Pubdate: Mon, 27 Jan 2014
Source: Reporter, The (Lansdale, PA)
Copyright: 2014 The Reporter
Author: Danny Westneat, The Seattle Times.


Sometimes sea changes come so slowly that when they finally arrive, 
they barely make it into the news.

So it was the other day when President Obama, in a magazine 
interview, said that marijuana, long classified as one of our worst 
drugs, is really about the same as alcohol.

"As has been well documented, I smoked pot as a kid, and I view it as 
a bad habit and a vice," Obama said. "I don't think it is more 
dangerous than alcohol."

This story ran on Page A6 of The Seattle Times. That's probably 
because the implication of these words - that pot should be 
legalized, or at a minimum, decriminalized - has already been 
embraced by voters here. It's another example of how the "change" 
president has spent his years mostly following big cultural changes, 
not leading them.

Still, that the president just declared a major plank of the War on 
Drugs to have been wrongheaded is big news. So big that his own 
Office of National Drug Control Policy hasn't gotten the memo.

"The administration steadfastly opposes legalization of marijuana and 
other drugs because legalization would increase the availability and 
use of illicit drugs, and pose significant health and safety risks to 
all Americans," the drug czar's website says.

Well, alcohol poses significant health and safety risks, too. It's 
just not a crime to drink, which is the key distinction. Obama wasn't 
encouraging pot use - at least to my ears. He was saying it makes no 
sense to treat people as criminals for it.

Why have we been doing so for 40-plus years?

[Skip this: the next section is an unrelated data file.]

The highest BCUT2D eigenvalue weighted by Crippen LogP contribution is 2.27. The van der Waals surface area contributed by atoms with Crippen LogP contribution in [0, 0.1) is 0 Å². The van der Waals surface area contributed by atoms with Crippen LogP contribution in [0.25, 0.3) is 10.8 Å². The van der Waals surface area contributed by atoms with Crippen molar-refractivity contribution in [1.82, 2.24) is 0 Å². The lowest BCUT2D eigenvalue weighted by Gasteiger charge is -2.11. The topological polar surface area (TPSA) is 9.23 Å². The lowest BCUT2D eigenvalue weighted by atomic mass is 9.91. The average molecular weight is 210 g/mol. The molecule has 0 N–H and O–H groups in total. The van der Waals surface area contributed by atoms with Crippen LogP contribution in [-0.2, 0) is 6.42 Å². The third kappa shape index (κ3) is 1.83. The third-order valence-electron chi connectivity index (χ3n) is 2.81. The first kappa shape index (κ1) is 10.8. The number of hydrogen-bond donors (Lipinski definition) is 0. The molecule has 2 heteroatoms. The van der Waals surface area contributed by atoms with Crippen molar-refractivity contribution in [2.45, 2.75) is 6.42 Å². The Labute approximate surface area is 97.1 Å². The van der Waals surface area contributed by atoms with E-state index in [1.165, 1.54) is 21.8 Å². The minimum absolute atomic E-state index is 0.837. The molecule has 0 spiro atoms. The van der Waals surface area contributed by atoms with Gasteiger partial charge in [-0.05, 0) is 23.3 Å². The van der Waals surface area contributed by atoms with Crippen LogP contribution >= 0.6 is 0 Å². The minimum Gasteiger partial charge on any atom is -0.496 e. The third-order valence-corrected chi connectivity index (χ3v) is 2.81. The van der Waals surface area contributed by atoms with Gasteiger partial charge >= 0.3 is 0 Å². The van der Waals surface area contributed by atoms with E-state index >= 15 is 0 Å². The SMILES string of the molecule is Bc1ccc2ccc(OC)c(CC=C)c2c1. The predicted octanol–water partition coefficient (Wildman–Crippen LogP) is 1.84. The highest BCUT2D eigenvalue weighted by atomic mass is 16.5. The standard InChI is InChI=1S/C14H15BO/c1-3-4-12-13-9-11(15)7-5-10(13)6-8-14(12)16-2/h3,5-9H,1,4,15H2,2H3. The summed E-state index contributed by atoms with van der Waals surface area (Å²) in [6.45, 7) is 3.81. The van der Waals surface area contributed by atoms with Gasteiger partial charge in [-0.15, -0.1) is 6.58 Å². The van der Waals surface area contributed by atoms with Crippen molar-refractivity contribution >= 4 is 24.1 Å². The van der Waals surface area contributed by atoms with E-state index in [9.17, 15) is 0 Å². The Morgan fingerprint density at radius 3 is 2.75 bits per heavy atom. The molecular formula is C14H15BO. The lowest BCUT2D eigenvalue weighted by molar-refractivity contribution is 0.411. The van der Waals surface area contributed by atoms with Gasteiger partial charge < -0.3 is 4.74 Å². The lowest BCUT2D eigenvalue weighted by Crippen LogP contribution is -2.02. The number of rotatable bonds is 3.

I guess this all strikes me as a big deal because I came of age in 
the "Just Say No" time of zero, or little, tolerance. The hypocrisy 
of arresting 700,000 people a year for what most politicians 
themselves had probably done got so thick it led to that 
uncomfortable era of "urine-test journalism," when we reporters would 
go around grilling politicians whether they'd ever smoked pot.

After youthful marijuana use felled a U.S. Supreme Court nominee, 
Douglas Ginsburg, in the late 1980s, it became a litmus-test question 
even in local politics. I remember a King County, Wash., executive 
candidate, Bruce Hilyer, who later became a Superior Court judge, 
fumbling the question at a televised debate and staring flummoxed 
into the cameras. (He eventually admitted to smoking pot when he was 
younger, and went on to win the primary but lost the general election.)

Well now we have the president of the United States saying it 
probably should have been treated the same as, say, drinking vodka. 
So the antipot criminal crusade was a decades-long governmental 
mistake. Sorry about that!

Some critics are bashing Obama for encouraging nationwide dope 
smoking, but he was actually pretty negative about it, calling it "a 
waste of time and not very healthy."

He also pointed out, correctly I think, that "the experiment taking 
place in Colorado and Washington is going to be a challenge." Will 
pot use here rise? Maybe. Will there be more drug addiction or abuse? 
Will it spark a drive to legalize harder drugs? Obama raised the 
specter of that.

Right now my neighborhood is having some second thoughts about the 
experiment. A nearby corner is zoned for pot shops, and, depending on 
licensing decisions, could end up with as many as half a dozen in one 
block. "Little Amsterdam," some are calling it in protest.

But Obama's alcohol comparison is apt. You wouldn't want six liquor 
stores in a block, either, and we've figured out ways as a city to 
keep that from happening.

The experiment here might fail - such as if a lot more kids start 
smoking - and then we'll have to try something else.

But for my entire life honest talk about the drug issue has seemed 
impossible, because of the hectoring, shaming stance of the 
government and hypocrisy of the lawmakers (remember "I didn't 
inhale"?). It really is a big change now just to hear a different tone.
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MAP posted-by: Jay Bergstrom